Contemplating Cumquat Marmalade

Making a large batch of cumquat marmalade is a perfect time for deep contemplation. Not so much of the fruit themselves, but using the opportunity to completely dissolve into the task of cutting the flesh open, separating the pips, and cooking it up.

It’s a long labour of love if you have cumquats like mine, with small balls of juicy tart fruit that are filled with those pectin producing seeds. You need them out, but you also need them to set your marmalade. Cut, separate, simmer, stir stir stir, test, and bottle. While there’s not a lot of room for nodding off here, you do still need to pay attention, there’s also room for having a good think.

And so the wonderful dissolving process begins.

With hands busy, the task of making marmalade that tastes like sunshine in a jar begins, and with that, like many creative and repetitive tasks- the mind is set free.

To wonder at will, delving deep into ideas that often few other tasks in any given day allow. You need these kind of activities now and then. Busy hands creating something, but also time to slow it all on down, contemplate the intricacies of life, ponder on the importance of speaking up, our moral values as a society (or maybe just how good that sunshiney marmalade is going to taste with a few squares of dark chocolate tonight.)

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This cumquat tree was originally planted as a Tree of Life.

The marmalade was loosely based around this recipe.

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tree of life

cumquat

When I gave birth last year here at home, there were already long held plans of what I was going to do with my placenta. I wanted to plant it, to honour it and give it the respect it deserved by planting a tree over it. My only slight problem, was that I didn’t have access to dirt, real in the ground dirt.

My images of planting a tree, that would one day be metres and metres tall, providing shade and perhaps some sort of food that my grown up children could eat from, would have to be slightly deviated from. (We live in a rented apartment, with a small shared courtyard.) There were no substitute backyards to choose from for us and I wasn’t convinced some guerilla gardening placenta style in our local park would work with long term results.

So with that in mind, we kept it frozen in an ice cream container until the right day came along.

Finally the time felt right. A large pot was bought and filled, ready to take in the precious cargo. I still hadn’t quite decided on what plant was going to go in, but I was ready to make the first step in honouring our placenta. After some whispered personal words, and a few fascinated pokes, prods and careful watching from the little people. I covered it with soil. Loosely covering the top of the pot with another pot, so no neighbouring dogs would try to investigate. I could then let the placenta gently break down before having something planted over it.

One month went by, and it had completely broken down. Every little part of it. You would never have known what was once there. Magic.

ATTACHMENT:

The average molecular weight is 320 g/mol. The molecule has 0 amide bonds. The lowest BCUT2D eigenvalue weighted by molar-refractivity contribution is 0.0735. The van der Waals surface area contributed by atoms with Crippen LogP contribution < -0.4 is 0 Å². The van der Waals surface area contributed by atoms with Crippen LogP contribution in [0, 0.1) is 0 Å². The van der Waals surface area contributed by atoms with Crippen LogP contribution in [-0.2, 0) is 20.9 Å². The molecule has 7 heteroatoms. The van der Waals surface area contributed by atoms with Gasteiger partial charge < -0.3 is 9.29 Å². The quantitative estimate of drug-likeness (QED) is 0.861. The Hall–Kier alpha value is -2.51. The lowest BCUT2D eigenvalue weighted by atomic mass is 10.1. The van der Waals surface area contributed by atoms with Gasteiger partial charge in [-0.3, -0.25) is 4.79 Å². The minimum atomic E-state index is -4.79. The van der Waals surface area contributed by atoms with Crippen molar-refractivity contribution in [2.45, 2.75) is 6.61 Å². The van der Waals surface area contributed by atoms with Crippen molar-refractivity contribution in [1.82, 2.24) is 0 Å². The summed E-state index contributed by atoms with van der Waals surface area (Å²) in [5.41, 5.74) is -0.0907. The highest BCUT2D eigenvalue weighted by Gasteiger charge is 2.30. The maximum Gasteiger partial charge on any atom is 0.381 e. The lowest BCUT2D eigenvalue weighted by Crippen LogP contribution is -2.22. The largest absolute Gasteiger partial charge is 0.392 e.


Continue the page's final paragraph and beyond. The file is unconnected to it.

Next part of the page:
Now I just had to decide what to go over the top?

I narrowed it down to a citrus or an olive tree. Something that could handle being in a pot and wouldn’t mind the somewhat brief sunlight that my little courtyard could offer it.  I talked with Nick from Milkwood to see what he suggested and a cumquat came up. I felt a bit mean initially, as I was the only who actually liked them. But I did like them, actually I loved them, and maybe one day this little girl would love them too. What sold me completely was standing before the ‘Australian Cumquat’ in the nursery and seeing the sign say, “hardy” and “well suited to pots”. I think this was our plant.

chocolate mint

I have had a few strange looks from people when I’ve mention what we did. However, now  the idea of just tossing the placenta in a bin or incinerator sounds far more ridiculous and less than respectful to me. Our ‘Australian Cumquat’ has been planted, and along with it some companion plants along side it, (trying to think along permaculture lines.)

allysum

mint and lemon balm

Chocolate Mint, chives, and alyssums for keeping moisture in, (instead of using mulch and being useful at the same time.) Plants chosen for being edible or encouraging of bees, hopefully not going to compete for too much root space and fragrant enough to deter pests. Two pots either side of this now also have regular mint and lemon balm. On the other side rosemary- which also flowers, encouraging bees and has a pest deterring fragrance. Above the cumquat on the fence line, more sweet scented alyssum.

I’m hoping I’ve got it right and these plants will all be happy where they are. At the very least, I’ve now got a tiny once concrete corner that is already bringing joy. Just knowing that in our tiny backyard space, our plants are doing what that precious placenta first set out to do, bringing life.

A tree of life.

cityhippyfarmgirl

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If you are thinking about planting your own tree of life, some sites that might be helpful.

Birth to Earth

Tips for planting a placenta fruit tree.

How about you? Are there any particular cultural customs that you observe? Have you planted a placenta?